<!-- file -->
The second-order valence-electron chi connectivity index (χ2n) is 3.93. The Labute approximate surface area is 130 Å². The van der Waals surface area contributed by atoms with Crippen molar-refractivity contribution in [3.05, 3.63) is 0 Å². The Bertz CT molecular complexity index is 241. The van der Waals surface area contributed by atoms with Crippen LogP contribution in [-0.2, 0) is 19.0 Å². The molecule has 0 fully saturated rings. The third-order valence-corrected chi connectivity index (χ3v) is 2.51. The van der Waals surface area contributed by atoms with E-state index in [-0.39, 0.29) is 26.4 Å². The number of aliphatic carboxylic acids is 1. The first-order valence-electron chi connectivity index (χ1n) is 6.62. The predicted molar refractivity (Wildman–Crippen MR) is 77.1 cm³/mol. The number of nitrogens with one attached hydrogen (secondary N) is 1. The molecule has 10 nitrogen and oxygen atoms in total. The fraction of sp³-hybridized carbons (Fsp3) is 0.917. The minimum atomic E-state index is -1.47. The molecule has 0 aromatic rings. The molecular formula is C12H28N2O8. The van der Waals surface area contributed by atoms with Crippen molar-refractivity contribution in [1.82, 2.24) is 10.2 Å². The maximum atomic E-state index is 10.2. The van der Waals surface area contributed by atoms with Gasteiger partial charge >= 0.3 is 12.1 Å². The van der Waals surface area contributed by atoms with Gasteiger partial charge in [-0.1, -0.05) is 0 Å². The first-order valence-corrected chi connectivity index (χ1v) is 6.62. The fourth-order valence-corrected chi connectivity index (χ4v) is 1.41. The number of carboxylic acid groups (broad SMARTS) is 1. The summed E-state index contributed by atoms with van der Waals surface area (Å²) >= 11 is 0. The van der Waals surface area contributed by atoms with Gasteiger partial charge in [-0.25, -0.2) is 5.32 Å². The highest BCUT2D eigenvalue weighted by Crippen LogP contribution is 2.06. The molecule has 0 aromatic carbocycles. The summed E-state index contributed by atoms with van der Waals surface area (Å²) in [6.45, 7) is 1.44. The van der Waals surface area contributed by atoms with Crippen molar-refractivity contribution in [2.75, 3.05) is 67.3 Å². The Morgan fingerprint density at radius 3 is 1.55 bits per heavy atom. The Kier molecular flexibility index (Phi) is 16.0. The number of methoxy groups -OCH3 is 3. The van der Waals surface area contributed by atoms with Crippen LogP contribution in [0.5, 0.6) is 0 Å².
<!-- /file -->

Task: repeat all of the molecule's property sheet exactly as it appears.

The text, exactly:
The second-order valence-electron chi connectivity index (χ2n) is 3.93. The Labute approximate surface area is 130 Å². The van der Waals surface area contributed by atoms with Crippen molar-refractivity contribution in [3.05, 3.63) is 0 Å². The Bertz CT molecular complexity index is 241. The van der Waals surface area contributed by atoms with Crippen LogP contribution in [-0.2, 0) is 19.0 Å². The molecule has 0 fully saturated rings. The third-order valence-corrected chi connectivity index (χ3v) is 2.51. The van der Waals surface area contributed by atoms with E-state index in [-0.39, 0.29) is 26.4 Å². The number of aliphatic carboxylic acids is 1. The first-order valence-electron chi connectivity index (χ1n) is 6.62. The predicted molar refractivity (Wildman–Crippen MR) is 77.1 cm³/mol. The number of nitrogens with one attached hydrogen (secondary N) is 1. The molecule has 10 nitrogen and oxygen atoms in total. The fraction of sp³-hybridized carbons (Fsp3) is 0.917. The minimum atomic E-state index is -1.47. The molecule has 0 aromatic rings. The molecular formula is C12H28N2O8. The van der Waals surface area contributed by atoms with Crippen molar-refractivity contribution in [1.82, 2.24) is 10.2 Å². The maximum atomic E-state index is 10.2. The van der Waals surface area contributed by atoms with Gasteiger partial charge >= 0.3 is 12.1 Å². The van der Waals surface area contributed by atoms with Gasteiger partial charge in [-0.1, -0.05) is 0 Å². The first-order valence-corrected chi connectivity index (χ1v) is 6.62. The fourth-order valence-corrected chi connectivity index (χ4v) is 1.41. The number of carboxylic acid groups (broad SMARTS) is 1. The summed E-state index contributed by atoms with van der Waals surface area (Å²) >= 11 is 0. The van der Waals surface area contributed by atoms with Gasteiger partial charge in [-0.25, -0.2) is 5.32 Å². The highest BCUT2D eigenvalue weighted by Crippen LogP contribution is 2.06. The molecule has 0 aromatic carbocycles. The summed E-state index contributed by atoms with van der Waals surface area (Å²) in [6.45, 7) is 1.44. The van der Waals surface area contributed by atoms with Crippen molar-refractivity contribution in [2.75, 3.05) is 67.3 Å². The Morgan fingerprint density at radius 3 is 1.55 bits per heavy atom. The Kier molecular flexibility index (Phi) is 16.0. The number of methoxy groups -OCH3 is 3. The van der Waals surface area contributed by atoms with Crippen LogP contribution in [0.5, 0.6) is 0 Å².